Jack Evans's ill-considered bid to make D.C. school decisions

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Thursday, March 3, 2011

APPARENTLY, NEITHER his work as the Ward 2 D.C. Council member nor his job at a blue-chip law firm keeps Jack Evans (D) busy enough. How else to explain his desire to do Interim Schools Chancellor Kaya Henderson's job? Mr. Evans's bid to force a personnel decision on Ms. Henderson is the very epitome of the micromanagement of schools he has long decried. Even worse, it's politicizing education for his own crass interests.

Mr. Evans introduced a bill this week to force the reinstatement of Patrick Pope as principal at Hardy Middle School in Georgetown. Mr. Pope was reassigned from Hardy last year. The ostensible reason was to design a new arts magnet school, but there were reports that the administration believed his admission standards were not in keeping with District policy and had made the school inaccessible to neighborhood and other children. The resulting controversy became a flash point in the tenure of former chancellor Michelle A. Rhee and was an issue in last fall's mayoral election, with then-Council Chairman Vincent C. Gray (D) siding with the parents who favored the principal's reinstatement.

Now mayor, Mr. Gray has wisely chosen to stand by the decisions of the professionals who are in charge of school operations. Ms. Henderson, a key member of Ms. Rhee's management team who nonetheless has not been shy about departing from decisions made by the former chancellor, has undertaken her own assessment of the school, and she doesn't think that it's in the best interests of the school for Mr. Pope to be returned. Contrary to overblown reports, Hardy is not a school in chaos but one that is experiencing stresses typical to a middle school. The constant churn about school leadership doesn't help, but surely Mr. Pope is not alone in his ability to lead Hardy.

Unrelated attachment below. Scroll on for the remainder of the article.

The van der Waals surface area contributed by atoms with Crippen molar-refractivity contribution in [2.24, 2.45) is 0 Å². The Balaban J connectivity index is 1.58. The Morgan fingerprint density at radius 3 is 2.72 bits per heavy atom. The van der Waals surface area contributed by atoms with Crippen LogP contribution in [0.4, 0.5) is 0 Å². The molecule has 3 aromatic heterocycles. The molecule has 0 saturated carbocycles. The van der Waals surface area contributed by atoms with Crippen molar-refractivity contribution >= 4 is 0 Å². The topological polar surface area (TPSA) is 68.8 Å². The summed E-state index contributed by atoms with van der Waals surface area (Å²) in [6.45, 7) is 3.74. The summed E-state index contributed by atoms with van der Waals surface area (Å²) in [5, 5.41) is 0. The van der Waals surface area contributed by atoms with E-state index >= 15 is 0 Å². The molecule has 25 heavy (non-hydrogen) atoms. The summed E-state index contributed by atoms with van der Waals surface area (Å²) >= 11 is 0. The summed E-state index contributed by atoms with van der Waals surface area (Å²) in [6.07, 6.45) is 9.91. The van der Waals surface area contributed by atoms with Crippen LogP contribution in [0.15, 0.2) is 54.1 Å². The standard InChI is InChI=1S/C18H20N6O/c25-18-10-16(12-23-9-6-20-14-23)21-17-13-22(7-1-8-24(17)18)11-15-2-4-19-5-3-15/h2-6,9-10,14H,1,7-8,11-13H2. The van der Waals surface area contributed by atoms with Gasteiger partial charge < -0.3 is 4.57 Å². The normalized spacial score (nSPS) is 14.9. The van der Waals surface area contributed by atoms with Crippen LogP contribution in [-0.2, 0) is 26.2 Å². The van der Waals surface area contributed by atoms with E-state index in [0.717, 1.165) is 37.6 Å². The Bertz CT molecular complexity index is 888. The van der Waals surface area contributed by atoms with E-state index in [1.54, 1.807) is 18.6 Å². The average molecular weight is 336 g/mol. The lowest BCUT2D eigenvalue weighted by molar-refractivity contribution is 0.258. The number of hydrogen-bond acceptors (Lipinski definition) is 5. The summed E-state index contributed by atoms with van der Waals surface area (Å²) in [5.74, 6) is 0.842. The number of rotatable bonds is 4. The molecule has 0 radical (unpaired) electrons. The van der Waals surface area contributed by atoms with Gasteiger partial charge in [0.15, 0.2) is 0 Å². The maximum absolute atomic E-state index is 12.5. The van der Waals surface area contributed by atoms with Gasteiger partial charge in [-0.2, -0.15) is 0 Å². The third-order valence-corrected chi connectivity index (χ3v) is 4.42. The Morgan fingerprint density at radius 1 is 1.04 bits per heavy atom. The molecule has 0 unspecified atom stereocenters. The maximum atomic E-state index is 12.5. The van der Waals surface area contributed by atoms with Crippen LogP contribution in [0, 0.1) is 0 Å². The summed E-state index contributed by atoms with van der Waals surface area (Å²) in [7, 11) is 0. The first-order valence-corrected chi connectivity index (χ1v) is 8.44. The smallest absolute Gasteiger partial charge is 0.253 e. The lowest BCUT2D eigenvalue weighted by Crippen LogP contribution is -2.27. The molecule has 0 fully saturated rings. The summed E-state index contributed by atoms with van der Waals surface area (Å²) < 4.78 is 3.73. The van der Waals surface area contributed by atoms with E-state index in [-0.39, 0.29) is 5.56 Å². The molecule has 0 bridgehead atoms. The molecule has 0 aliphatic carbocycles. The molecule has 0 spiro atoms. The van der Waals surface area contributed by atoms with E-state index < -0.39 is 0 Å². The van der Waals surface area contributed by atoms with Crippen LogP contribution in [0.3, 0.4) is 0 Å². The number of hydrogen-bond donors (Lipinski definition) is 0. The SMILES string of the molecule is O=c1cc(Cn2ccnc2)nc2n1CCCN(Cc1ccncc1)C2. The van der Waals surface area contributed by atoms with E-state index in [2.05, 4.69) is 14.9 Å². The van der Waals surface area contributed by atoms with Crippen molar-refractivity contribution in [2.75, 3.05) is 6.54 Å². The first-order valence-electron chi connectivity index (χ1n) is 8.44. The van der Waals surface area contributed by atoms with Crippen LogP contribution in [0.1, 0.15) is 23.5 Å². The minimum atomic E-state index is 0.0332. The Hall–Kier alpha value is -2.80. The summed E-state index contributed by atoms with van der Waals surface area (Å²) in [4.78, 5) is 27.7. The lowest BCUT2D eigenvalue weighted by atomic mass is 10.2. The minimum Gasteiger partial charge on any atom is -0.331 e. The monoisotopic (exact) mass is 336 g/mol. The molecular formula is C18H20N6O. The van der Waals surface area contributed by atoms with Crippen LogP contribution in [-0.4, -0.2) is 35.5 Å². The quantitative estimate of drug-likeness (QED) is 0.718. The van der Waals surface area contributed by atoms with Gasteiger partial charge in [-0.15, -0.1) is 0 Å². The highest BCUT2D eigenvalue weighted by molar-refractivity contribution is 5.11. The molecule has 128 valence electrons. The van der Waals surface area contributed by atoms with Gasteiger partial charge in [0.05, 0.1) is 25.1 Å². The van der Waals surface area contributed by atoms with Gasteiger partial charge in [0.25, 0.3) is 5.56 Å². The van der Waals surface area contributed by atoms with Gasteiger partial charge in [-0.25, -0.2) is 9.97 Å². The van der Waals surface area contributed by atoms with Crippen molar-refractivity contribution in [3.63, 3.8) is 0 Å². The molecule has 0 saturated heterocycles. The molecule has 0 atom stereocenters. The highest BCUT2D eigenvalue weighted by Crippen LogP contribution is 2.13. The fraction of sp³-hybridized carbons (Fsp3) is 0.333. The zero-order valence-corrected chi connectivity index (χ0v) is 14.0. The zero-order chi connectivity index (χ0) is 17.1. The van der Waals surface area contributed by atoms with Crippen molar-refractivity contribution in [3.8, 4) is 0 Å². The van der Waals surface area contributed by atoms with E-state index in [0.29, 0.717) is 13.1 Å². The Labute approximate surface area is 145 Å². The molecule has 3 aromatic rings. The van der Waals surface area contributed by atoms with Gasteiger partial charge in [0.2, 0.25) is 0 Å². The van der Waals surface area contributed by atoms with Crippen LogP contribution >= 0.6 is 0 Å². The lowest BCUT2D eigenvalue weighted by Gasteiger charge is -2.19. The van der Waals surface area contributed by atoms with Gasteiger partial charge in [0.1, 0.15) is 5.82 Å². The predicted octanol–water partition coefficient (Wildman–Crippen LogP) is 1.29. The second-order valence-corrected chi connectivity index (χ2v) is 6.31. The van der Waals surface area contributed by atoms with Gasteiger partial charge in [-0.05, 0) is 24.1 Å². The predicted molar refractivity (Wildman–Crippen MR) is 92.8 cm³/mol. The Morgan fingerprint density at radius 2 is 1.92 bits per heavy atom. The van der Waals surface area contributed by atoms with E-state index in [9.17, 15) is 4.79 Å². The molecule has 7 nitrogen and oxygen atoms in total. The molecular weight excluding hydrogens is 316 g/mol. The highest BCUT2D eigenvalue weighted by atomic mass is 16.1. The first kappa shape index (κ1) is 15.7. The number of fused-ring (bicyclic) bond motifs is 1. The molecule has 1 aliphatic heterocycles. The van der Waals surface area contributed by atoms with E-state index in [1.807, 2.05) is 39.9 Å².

What makes Mr. Evans's legislation so appalling is that he really knows better, as evidenced by his acknowledgment that "micromanaging is not a good idea." It seems, though, that this veteran lawmaker - no doubt looking ahead to his next election - is tired of the phone calls from a pack of persistent and vocal parents. So, to get them off his back, he comes up with an ill-advised piece of legislation that, if approved, starts the council down the slippery slope of becoming the next school board. It also undermines any ability of supervisors to hold people accountable. If Mr. Pope is reinstated, who would dare question him or, for that matter, any principal who can muster a dozen or so parents with the ability to gin up some political heat?

Mr. Gray was right to make clear that he will not sign this bill if the council makes the mistake of passing it. "I think we have a chancellor who appoints principals," he said. And, that really should be the final word in a debate that has gone on for far too long.


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